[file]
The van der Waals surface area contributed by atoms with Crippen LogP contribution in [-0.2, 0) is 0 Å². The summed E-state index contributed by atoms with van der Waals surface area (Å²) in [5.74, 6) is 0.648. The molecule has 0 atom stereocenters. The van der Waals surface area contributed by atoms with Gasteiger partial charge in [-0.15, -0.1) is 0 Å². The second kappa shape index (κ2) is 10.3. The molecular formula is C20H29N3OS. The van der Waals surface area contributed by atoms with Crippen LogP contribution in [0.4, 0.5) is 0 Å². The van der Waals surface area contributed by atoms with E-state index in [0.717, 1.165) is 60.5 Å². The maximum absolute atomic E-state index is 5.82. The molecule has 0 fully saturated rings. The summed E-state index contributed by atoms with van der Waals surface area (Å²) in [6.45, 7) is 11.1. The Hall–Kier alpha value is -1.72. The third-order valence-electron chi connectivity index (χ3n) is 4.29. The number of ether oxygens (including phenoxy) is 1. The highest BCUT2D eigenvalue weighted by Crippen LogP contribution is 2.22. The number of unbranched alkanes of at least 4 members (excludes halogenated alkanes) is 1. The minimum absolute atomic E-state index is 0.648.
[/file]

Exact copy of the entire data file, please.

The van der Waals surface area contributed by atoms with Crippen LogP contribution in [-0.2, 0) is 0 Å². The summed E-state index contributed by atoms with van der Waals surface area (Å²) in [5.74, 6) is 0.648. The molecule has 0 atom stereocenters. The van der Waals surface area contributed by atoms with Gasteiger partial charge in [-0.15, -0.1) is 0 Å². The second kappa shape index (κ2) is 10.3. The molecular formula is C20H29N3OS. The van der Waals surface area contributed by atoms with Crippen LogP contribution in [0.4, 0.5) is 0 Å². The van der Waals surface area contributed by atoms with E-state index in [0.717, 1.165) is 60.5 Å². The maximum absolute atomic E-state index is 5.82. The molecule has 0 fully saturated rings. The summed E-state index contributed by atoms with van der Waals surface area (Å²) in [6.45, 7) is 11.1. The Hall–Kier alpha value is -1.72. The third-order valence-electron chi connectivity index (χ3n) is 4.29. The number of ether oxygens (including phenoxy) is 1. The highest BCUT2D eigenvalue weighted by Crippen LogP contribution is 2.22. The number of unbranched alkanes of at least 4 members (excludes halogenated alkanes) is 1. The minimum absolute atomic E-state index is 0.648.